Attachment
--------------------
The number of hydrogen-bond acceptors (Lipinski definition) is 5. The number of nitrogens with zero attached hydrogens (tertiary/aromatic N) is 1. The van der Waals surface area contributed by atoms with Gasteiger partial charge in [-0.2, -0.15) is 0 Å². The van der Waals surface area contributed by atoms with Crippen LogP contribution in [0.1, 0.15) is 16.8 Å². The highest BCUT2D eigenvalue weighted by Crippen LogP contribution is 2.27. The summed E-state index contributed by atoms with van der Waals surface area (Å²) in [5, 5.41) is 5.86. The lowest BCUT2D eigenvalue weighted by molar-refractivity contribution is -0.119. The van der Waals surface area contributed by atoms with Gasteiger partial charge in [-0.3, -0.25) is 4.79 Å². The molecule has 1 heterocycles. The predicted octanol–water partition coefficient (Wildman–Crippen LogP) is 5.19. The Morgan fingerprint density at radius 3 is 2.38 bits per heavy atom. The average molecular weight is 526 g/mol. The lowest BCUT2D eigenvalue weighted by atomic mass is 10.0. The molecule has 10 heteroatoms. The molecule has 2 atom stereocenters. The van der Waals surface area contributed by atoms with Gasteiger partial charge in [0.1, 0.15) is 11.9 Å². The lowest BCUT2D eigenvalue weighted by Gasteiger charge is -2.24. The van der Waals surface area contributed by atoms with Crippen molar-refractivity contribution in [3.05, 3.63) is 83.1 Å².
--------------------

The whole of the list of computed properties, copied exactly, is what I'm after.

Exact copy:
The number of hydrogen-bond acceptors (Lipinski definition) is 5. The number of nitrogens with zero attached hydrogens (tertiary/aromatic N) is 1. The van der Waals surface area contributed by atoms with Gasteiger partial charge in [-0.2, -0.15) is 0 Å². The van der Waals surface area contributed by atoms with Crippen LogP contribution in [0.1, 0.15) is 16.8 Å². The highest BCUT2D eigenvalue weighted by Crippen LogP contribution is 2.27. The summed E-state index contributed by atoms with van der Waals surface area (Å²) in [5, 5.41) is 5.86. The lowest BCUT2D eigenvalue weighted by molar-refractivity contribution is -0.119. The van der Waals surface area contributed by atoms with Gasteiger partial charge in [-0.3, -0.25) is 4.79 Å². The molecule has 1 heterocycles. The predicted octanol–water partition coefficient (Wildman–Crippen LogP) is 5.19. The Morgan fingerprint density at radius 3 is 2.38 bits per heavy atom. The average molecular weight is 526 g/mol. The lowest BCUT2D eigenvalue weighted by atomic mass is 10.0. The molecule has 10 heteroatoms. The molecule has 2 atom stereocenters. The van der Waals surface area contributed by atoms with Gasteiger partial charge in [0.1, 0.15) is 11.9 Å². The lowest BCUT2D eigenvalue weighted by Gasteiger charge is -2.24. The van der Waals surface area contributed by atoms with Crippen molar-refractivity contribution in [3.05, 3.63) is 83.1 Å².